East Africa Toolkit: Services & Supply
Family Planning Integration
This tool gives guidance on how to integrate family planning into other health service areas in order to reduce missed opportunities.
The key areas for successful integration include, but are not limited to:
- Antenatal clinics
- Child welfare services
- Comprehensive care unit
- Postnatal clinics
Integration of family planning will be directed or agreed upon by the health facility. A facility implements a level within a service area dependent on staffing, availability of equipment and client flow, among others.
The diagram below highlights 4 levels of family planning integration.
Why Family Planning Integration Is Important
- Creates an opportunity to introduce family planning to new clients
- Increased number of service areas providing FP, leading to improved family planning service utilization at the facility level
- Addresses missed opportunities for accessing family planning for clients visiting a health facility for other services
- Tupange/MLE data on missed opportunity showed that 63% of women have missed an opportunity for family planning
- Clinical/non-clinical staff from other health facility departments able to inform, counsel and provide FP services, reducing unmet need
- Offers a one-stop shop where clients receive multiple services, reducing the number of facility visits
- According to the Tupange FP Integration 2013, integration would take place in all service areas but at varying levels. HIV and postnatal wards had the highest levels of FP integration while child welfare clinics recorded the least level of integration
- Between 2012 and 2014, Tupange supported 55 facilities that reached about 6,259 new FP receptors
- Service areas have introduced integrated FP services other than in the FP room (96% of facilities were offering FP in at least 2 additional service areas). In the Tupange Project, the following results were achieved through integration of FP into other services:
- Over 40,000 clients were reached with family planning service between Aug 2012 and Apr 2014 through other service areas
- Over 19,000 clients were reached with family planning service over the same period through internal referrals from other service areas.
Testimonials: “Integration of FP services in Makadara Health Centre has been happening but at a small scale and with minimal documentation. The focus has been integrating HIV services to other service areas. With whole-site FP orientation, facility-based FP mentorship, better FP commodity management skills, most staff are now able to give FP information and/or services. This greatly reduces the missed opportunity for FP. Integration has made staff rotations easier” –Grace Mwakesi Facility, in charge of Makadara Health Center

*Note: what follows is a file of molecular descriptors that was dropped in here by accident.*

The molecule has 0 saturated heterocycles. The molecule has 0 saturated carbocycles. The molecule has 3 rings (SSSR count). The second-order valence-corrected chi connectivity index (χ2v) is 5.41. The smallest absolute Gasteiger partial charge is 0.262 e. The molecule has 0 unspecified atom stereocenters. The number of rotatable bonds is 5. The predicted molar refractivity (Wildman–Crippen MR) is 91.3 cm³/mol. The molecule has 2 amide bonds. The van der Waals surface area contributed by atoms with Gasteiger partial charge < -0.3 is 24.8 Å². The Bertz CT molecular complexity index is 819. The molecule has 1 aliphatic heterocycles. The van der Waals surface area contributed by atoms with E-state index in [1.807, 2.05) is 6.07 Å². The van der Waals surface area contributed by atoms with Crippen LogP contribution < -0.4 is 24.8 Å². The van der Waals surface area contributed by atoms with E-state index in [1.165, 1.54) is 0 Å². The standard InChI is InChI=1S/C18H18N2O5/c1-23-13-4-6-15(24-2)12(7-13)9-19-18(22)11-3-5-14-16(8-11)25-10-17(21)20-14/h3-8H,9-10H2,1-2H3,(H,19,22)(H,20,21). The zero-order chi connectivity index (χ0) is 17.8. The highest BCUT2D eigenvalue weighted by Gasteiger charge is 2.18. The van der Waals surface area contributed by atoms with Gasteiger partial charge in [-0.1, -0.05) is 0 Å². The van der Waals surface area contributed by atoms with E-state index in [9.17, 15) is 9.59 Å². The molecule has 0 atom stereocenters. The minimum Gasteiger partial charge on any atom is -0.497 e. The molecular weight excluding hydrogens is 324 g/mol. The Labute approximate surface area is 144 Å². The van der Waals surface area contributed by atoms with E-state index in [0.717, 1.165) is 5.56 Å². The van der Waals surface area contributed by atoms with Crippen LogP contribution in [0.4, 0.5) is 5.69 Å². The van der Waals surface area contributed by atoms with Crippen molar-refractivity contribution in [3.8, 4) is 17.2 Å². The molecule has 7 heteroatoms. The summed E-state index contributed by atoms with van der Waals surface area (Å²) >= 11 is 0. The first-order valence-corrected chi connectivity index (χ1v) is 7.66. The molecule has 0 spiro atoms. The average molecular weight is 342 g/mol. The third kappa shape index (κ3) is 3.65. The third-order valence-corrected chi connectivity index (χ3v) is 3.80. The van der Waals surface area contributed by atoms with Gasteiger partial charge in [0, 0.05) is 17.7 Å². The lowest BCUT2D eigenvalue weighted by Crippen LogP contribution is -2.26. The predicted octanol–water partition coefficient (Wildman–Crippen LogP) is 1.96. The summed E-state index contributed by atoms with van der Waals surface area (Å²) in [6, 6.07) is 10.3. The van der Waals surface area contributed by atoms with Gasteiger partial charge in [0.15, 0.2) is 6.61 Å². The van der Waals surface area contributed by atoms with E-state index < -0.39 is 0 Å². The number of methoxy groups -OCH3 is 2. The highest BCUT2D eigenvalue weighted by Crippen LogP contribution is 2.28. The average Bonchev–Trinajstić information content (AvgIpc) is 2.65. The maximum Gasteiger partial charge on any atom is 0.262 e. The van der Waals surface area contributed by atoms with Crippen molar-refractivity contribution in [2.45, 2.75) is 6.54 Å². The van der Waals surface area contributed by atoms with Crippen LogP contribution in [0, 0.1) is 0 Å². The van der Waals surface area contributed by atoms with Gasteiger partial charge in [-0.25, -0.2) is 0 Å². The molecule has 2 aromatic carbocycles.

Guidance: How to Integrate Family Planning Services
The following are some of the important steps to family planning integration:
- Carry out initial assessment and identification of facilities using agreed upon criteria. The criteria for selecting facilities should focus on institutions that have shown some level of preparedness and readiness in terms of space availability, equipment and staffing in delivering services, information and counseling
- Select service areas to integrate services map out available resources
- Important areas to consider for family planning services:
- Child Welfare (immunization, sick/well baby clinic)
- Outpatient clinical
- HIV services
- Inpatient clinical services:
- Labor ward
- Postnatal ward
- Information, Education & Communication (IEC) materials/family planning counseling
- Family planning counseling and provision of short term methods
- Family planning counseling and provision of long-acting and permanent methods (LAPMs)
- Family planning counseling and referral to the room for family planning services
- Determine levels of integration based on a 1-4 scale, where 1: information provision, 2: counseling, 3: method provision, 4: intra/inter-facility referrals. Not all services can be provided, so consider the infrastructure, equipment, supplies, and staffing to determine the optimal level of integration.